Nanotechnology-based coatings

Nanotechnology has had quite an extensive impact on various industries, including paints and coatings, and has resulted in the development of coatings with improved properties in the oil and gas industry.

For example, nanocomposite coatings outperform traditional coatings in terms of corrosion resistance, hardness, and barrier properties.

Furthermore, they help improve the wear properties of the surface, which is commonly used in bushings, seals and gaskets, sleeves, etc.

One of the most important fields of application for nanoparticles is enhanced oil recovery (EOR), which provides more oil during the extraction process, resulting in a faster return on investment.

Various nanotechnology techniques are being investigated here, with the use of nano-robots for real-time insight into the well-pad appearing to be the most promising.

These tiny robots can deliver vital information to operators to improve drilling operations, such as dynamically adjusting additive mixtures or operating pressure.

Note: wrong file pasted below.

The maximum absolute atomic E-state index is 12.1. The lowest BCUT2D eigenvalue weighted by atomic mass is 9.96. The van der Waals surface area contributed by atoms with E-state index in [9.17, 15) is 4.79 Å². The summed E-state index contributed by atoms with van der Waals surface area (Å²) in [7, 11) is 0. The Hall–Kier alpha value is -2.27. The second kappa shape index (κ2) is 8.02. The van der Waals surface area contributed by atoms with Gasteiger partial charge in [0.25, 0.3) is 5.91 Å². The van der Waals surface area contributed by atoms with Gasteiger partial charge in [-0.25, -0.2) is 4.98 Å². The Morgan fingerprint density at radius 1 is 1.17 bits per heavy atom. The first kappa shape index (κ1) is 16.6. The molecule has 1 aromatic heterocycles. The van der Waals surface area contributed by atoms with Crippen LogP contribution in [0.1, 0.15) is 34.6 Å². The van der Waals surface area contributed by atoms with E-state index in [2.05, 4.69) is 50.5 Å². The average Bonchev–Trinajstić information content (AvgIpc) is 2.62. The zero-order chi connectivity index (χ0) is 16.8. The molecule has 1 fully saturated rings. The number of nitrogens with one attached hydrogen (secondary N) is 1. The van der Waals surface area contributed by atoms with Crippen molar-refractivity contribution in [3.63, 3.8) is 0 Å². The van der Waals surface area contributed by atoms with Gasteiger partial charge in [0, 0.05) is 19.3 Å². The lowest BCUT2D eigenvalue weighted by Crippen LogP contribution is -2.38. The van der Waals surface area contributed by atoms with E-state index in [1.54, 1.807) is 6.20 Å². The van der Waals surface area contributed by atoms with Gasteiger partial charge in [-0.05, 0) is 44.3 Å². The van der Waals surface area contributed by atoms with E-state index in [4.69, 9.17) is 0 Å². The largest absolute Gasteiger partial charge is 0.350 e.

Digitalisation and monitoring

The combination of digitalisation and coatings technology has resulted in the development of smart coatings capable of monitoring corrosion or structural integrity in real time.

These coatings include sensors or indicators that detect changes in the coating’s condition, allowing for proactive maintenance and timely intervention.

Aside from these trends, businesses are focusing on producing environment-friendly coatings.

With an increased emphasis on environment and sustainability, the paints and coatings industry has made strides in developing environment-friendly solutions for the oil and gas segment.